Constellation Theatre’s ‘Incognito’ weaves three stories, including Einstein’s autopsy

WTOP's Jason Fraley previews 'Incognito' by Constellation Theatre (Part 1)

Constellation Theatre is probably the crown jewel of the numerous D.C. performing arts groups that regularly perform at The Source Theatre on 14th Street, Northwest.

For proof, check out Constellation’s newest play, “Incognito” now through March 12.

“It’s a fascinating, trans-Atlantic mystery that interweaves three stories and 20 characters played by an ensemble of four actors,” Artistic Director Allison Stockman told WTOP. “Nick Payne has written realistic dialogue in about 40 scenes that are very short. … If I had to categorize it, I’d say it’s primarily a drama, but plenty of humor sprinkled throughout.”

The first storyline follows Thomas Harvey, the pathologist at Albert Einstein’s autopsy who stole his brain for scientific research. “Marcus Kyd is playing the scientist,” Stockman said. “He is very charismatic and passionate, which is wonderful because his character winds up being self-deluded. We are still rooting for him because Marcus brings such energy.”

The second storyline follows a seizure-suffering musician who has brain surgery to remove his hippocampi. “He can’t form any more short-term memories, so he spends his whole life waiting for his fiancee to return so they can go on a honeymoon,” Stockman said. “The musician is played by Gerrad Alex Taylor, who is a musician himself. He plays piano.”

The third storyline follows a neuropsychologist in her first relationship with another woman. “That is played by Kari Ginsburg, who brings both so much strength and vulnerability to this brilliant woman who is struggling with a sense of her own identity,” Stockman said.

The play runs 100 minutes with no intermission for a whirlwind experience of versatile actors swapping roles and playing characters aging over the span of 40 years.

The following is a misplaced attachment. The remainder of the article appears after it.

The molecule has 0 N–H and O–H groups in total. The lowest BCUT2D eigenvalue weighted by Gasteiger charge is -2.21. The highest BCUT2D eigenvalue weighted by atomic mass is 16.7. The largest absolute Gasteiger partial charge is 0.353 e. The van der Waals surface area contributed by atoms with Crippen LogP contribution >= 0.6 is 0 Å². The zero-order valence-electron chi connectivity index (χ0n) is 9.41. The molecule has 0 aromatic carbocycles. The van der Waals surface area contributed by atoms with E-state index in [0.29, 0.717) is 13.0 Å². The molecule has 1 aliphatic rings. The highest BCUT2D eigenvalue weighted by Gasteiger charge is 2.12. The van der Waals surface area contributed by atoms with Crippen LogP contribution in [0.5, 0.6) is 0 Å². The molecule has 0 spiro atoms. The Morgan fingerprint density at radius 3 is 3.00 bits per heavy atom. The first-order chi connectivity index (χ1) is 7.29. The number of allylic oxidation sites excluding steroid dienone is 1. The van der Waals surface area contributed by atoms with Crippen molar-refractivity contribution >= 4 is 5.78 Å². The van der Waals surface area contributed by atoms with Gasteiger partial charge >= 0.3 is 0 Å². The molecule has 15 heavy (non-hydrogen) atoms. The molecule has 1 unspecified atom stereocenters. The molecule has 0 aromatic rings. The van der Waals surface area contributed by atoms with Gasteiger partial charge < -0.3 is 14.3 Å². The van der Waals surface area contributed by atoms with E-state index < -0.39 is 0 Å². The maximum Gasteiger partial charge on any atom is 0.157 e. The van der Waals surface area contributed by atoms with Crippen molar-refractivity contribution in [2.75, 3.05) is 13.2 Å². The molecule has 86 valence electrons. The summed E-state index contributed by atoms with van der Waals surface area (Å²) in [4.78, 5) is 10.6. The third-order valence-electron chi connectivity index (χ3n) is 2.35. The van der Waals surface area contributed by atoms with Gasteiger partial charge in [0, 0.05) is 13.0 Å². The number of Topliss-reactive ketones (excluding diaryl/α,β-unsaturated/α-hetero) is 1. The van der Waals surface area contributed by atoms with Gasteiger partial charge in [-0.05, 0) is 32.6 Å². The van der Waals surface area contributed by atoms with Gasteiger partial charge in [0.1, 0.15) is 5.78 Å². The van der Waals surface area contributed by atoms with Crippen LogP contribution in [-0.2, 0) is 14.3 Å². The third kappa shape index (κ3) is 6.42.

“What’s wild is there are no costume changes,” Stockman said. “Nephelie [Andonyadis] has created a beautiful scenic design, a back wall painted with starlings, these birds that are a theme in the play with paper birds. … On the silver floor are four translucent boxes that can light up in different colors that help us tell changes in location and mood.”

In the end, the title “Incognito” speaks to the deep mysteries of the human brain.

“It’s ultimately about the unknown and how everything in life is ephemeral and can’t be fully understood because our thoughts are changing as our synapses fire away. It’s an ever-shifting landscape that makes it difficult for us to truly know who we are.”

Find more information here.

WTOP's Jason Fraley previews 'Incognito' by Constellation Theatre (Part 2)

Listen to our full conversation here.

Jason Fraley

Hailed by The Washington Post for “his savantlike ability to name every Best Picture winner in history," Jason Fraley began at WTOP as Morning Drive Writer in 2008, film critic in 2011 and Entertainment Editor in 2014, providing daily arts coverage on-air and online.

Federal News Network Logo
Log in to your WTOP account for notifications and alerts customized for you.

Sign up